Michael holding Speaker for the Dead

📚 Ender’s Game by Orson Scott Card

5/2023 – ⭐️⭐️⭐️⭐️

It had been long enough since I’d last read this that I only remembered the broad strokes: Ender’s training, the zero-G battles, the simulations, the revelation after his final exam, and a few misty bits and pieces about the fantasy game he explores on his computer. But the threads with his brother and sister and, somewhat amusingly (where was my brain when I read this before?), the entire final chapter where Ender explores the colony world, were almost as new to me as if was my first time reading them.

The parts I remembered were as fun (in their way) as I remembered: the zero-G team combat games and their techniques and strategies, all while watching as Ender is manipulated and molded into what they need him to be. The political maneuvering of his brother and sister were interesting, and in some ways reminded me uncomfortably of the modern world, and in ways that wouldn’t have resonated quite so much when the book was published in ‘85. Now, instead of Valentine and Peter posting to discussion forums on their “nets” to influence politics, we have Qanon and Twitter on our Internet. At a few points, it was more than a little disturbingly prescient. (Plus other little details, like Ender’s “desk” where he can read, learn, program, communicate, and play games — basically, an iPad.)

While it’s perhaps a bit too militaristic to be a five-star read for me, it’s still an excellent book, well worthy of the awards it got, and I’m looking forward to reading more in the series (which I’ve never done before).

ADDED NOTE: It should be noted that OSC had long held and promoted viewpoints that I vehemently disagree with. The books of his in my collection were purchased before I knew of his standpoints, from secondhand stores, or both. I knew going into my Hugo reading project that there would authors and works I would find problematic, and that there might be situations (like this one) where I enjoyed a work by a problematic author. I do what I can to mitigate those situations by purchasing used copies of books so as not to directly contribute to those problematic authors who are still with us, and by noting when I run into those situations – like here (and again down the road, as one of JKR’s HP books also won a Hugo).

Michael holding Ender's Game

📚 Line of Fire by Peter David

4/2023 – ⭐️⭐️⭐️

A short, YA story following Worf at Starfleet Academy. It feels like the first three books (of which this is the middle book) were written as a full-length (~300 page) book and then split into thirds; it references events from its predecessor, and ends with a “To be continued…”. This is the first of this series of Trek books I’d come across, and while not being a full story, it’s fine for what it is.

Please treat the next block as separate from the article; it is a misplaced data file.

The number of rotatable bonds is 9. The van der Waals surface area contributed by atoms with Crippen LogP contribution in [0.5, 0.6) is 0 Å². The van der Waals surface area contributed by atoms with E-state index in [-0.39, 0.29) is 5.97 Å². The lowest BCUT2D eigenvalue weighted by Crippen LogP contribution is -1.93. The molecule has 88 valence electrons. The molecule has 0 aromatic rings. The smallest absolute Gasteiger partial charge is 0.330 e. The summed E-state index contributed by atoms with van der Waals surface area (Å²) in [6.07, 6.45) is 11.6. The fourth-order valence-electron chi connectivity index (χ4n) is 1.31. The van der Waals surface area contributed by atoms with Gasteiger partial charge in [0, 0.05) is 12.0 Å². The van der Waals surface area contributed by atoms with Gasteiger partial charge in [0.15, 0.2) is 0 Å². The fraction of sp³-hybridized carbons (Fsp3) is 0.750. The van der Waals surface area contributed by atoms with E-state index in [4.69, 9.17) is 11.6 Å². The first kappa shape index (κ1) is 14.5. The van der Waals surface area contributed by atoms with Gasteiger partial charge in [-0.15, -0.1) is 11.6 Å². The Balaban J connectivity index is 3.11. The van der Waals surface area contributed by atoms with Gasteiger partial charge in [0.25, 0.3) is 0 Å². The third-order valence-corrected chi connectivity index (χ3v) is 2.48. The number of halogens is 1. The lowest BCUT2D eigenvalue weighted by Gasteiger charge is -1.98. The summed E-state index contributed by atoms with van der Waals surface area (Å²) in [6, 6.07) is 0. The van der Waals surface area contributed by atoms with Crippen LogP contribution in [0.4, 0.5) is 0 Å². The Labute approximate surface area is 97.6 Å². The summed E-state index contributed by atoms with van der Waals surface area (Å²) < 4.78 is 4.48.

Really, the weirdest part is that the primary Starfleet Academy instructor is a Professor Trump. Rather unfortunate choice of character name, that one.

Michael holding LIne of Fire

📚 The Children of Kings by David Stern

3/2023 – ⭐️⭐️⭐️

A pre-TOS adventure with Captain Pike just a few months into his captaincy of the Enterprise with Spock and Number One under his command. A Klingon/Orion/Starfleet dustup gets a little confusing trying to keep track of the players and motivations, with a somewhat out-of-left-field twist at the end that seemed a little too convenient for my tastes.

One amusing bit: The author’s endnote indicates that he thought of this as something of a prequel to the 2009 Star Trek rebook (so still in the Prime universe), though he still pictured Jeffrey Hunter as Pike rather than Bruce Greenwood; meanwhile, having recently enjoyed the first season of Strange New Worlds, I found myself more often picturing Anson Mount as Pike. The more actors we have inhabiting key roles, the more the mental visualizations start to shift as you read, I guess.

Michael holding The Children of Kings

📚 Being Seen: One Deafblind Woman’s Fight to End Ableism by Elsa Sjunneson

2/2023 – ⭐️⭐️⭐️⭐️⭐️

You should read this. Memoir, societal and media criticism, and a lot of often-footnoted humor in this examination of persistent and pervasive ableism. I ordered this after seeing the author give the keynote address at Accessing Higher Ground, an academic conference on accessible technology in higher education, which was an excellent keynote and introduced me to the phrase “disability is a multiverse”. Though I’ve been making an effort at broadening my awareness of the ableism around me, as someone who isn’t (currently) disabled, I know that there’s a lot I miss, and there was a lot in this book that I hadn’t thought of. However obvious it is in retrospect, unless you live within these circumstances, they’re often all too easy to not be aware of, and it’s very worthwhile to be exposed to situations outside of our experience.

Michael holding Being Seen